January is a time for list-making and taking stock. The folks at Mental Floss have a creative angle, cataloguing change in the audio realm with “11 Sounds Your Kids Have Probably Never Heard.”
As a cusp child of the Millennial Generation, I can recall all of the clicks and squeals on the list, but most were phased out of my life before I really noticed, either. One loss I have noted is the whirr and crackle of a real film projector at the movie theater. Now when the show starts on the big screen, I’m blown away by boom of the digital surround sound. The blaring fanfare seems unnecessary until I tune in to the orchestra of beeps and jingles that plays under it as moviegoers fiddle with their phones through the previews. Makes me think that modern soundtracks really do need to holler to get our attention.
So while I’m pondering the sounds my kids will never hear, I also wonder whether their ears will ever get a break. How often do today’s young people encounter silence?
Whether or not most people require Dolby Digital, it seems we prefer it. Almost all of my fellow commuters have miniature speakers on or in their ears for the duration of the bus or train ride. It’s understandable they might prefer their own soundtracks to the grunt of a diesel engine or the squeal of metal breaks. But that hypothesis doesn’t hold up in quieter places and times. My local library is always abuzz with clattering keyboards, beeping and chirping devices in the hands of patrons of all ages. This isn’t a regional or urban phenomenon, either. After a recent visit to a fiber-optically challenged county in Maine, I can say for certain that teenagers have portables in their parkas and buds buried in their earmuffs. Specialized pockets and loops have made their ways into standard winter gear, and if the mobile providers have their way, even the most intrepid trekkers will never wander into a dead zone on the map. Noise is cultural now.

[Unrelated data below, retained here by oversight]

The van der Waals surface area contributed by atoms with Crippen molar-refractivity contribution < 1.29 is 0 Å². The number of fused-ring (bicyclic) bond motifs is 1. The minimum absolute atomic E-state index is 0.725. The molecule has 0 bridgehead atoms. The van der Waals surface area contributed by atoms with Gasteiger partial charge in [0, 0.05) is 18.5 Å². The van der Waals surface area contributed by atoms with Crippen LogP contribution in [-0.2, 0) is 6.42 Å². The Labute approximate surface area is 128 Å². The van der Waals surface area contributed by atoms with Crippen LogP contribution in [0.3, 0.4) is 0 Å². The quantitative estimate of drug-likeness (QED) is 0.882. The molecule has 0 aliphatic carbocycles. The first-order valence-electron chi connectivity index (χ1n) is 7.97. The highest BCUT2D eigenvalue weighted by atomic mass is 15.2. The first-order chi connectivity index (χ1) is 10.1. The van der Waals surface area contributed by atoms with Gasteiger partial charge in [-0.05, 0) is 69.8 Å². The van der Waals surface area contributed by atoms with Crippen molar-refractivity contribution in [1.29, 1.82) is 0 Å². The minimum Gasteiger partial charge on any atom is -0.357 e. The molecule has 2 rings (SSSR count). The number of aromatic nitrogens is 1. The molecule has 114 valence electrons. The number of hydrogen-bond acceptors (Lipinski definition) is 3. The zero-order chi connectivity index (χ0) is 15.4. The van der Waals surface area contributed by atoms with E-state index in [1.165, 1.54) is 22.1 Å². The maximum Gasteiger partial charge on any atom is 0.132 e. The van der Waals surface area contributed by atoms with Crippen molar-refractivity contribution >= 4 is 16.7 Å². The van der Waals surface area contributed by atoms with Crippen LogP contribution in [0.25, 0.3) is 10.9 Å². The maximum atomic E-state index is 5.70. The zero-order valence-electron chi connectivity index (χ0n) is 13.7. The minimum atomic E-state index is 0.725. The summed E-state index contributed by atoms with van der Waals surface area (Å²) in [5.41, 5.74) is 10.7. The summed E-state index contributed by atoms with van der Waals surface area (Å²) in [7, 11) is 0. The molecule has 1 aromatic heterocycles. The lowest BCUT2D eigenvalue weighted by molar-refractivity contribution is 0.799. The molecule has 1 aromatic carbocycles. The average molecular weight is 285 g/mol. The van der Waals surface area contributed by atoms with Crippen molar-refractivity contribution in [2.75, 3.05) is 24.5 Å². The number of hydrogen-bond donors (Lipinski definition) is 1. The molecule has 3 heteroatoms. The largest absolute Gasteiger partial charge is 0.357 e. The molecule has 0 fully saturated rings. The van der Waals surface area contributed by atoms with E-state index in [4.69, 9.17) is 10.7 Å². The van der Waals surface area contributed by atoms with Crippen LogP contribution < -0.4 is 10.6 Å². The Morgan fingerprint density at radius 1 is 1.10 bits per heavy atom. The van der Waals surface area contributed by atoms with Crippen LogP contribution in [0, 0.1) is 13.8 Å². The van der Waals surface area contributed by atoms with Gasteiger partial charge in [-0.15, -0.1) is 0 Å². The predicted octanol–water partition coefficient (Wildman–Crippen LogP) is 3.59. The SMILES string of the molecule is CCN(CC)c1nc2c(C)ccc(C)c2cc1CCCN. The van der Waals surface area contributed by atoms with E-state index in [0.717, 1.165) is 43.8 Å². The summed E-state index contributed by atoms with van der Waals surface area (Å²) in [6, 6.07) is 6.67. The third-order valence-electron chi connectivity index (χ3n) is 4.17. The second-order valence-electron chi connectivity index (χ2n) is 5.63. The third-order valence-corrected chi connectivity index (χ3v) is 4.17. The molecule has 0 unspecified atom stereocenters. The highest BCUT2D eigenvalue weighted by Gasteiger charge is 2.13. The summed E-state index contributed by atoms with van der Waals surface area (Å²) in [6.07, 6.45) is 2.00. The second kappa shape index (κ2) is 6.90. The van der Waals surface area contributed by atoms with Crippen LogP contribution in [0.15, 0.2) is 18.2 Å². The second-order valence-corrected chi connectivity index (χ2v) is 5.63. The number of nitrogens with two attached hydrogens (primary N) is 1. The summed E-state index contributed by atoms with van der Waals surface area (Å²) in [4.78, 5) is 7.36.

I observe, but I’m not exempt. I had the TV on when I read that article, and when I started to type this piece. I like to turn on mindless programs when I work late, just to have the camaraderie of other voices in the room.
“Silence is Golden” is oft-repeated, if not heeded. (I want to say,“like a broken record,” which I guess makes me old. See above.) But maybe as quiet becomes scarce, people won’t need silence. That would be the sort of Darwinian model, and it’s borne out by real trends: Some bird species are getting attuned to city life, have adapted their calls to ambient noise. (Read more from George Mason University and Animal Behaviour ) Or, maybe the old adage is true, and silence acts like gold: It’s more valuable when there’s less to go around.
When I try to measure the benefits of silence, I encounter a paradox. I know the value of quiet only because of the sounds it reveals to me. Last weekend in Maine, I slept without stirring for eight hours straight. I woke to ice tinkling as it melted from tree boughs; I heard the sun shining before I saw it. Back home, in the quiet study corner of the library, an old man chuckles at a headline in his newspaper.
I associate silence with solitude, but it opens my ears to close connections I might otherwise forget — with the trees, with my neighbors, with the Jiminy Cricket conscience that chirps at me when it’s time to stop and listen.
What does silence mean to you? What do you hear when you open your ears?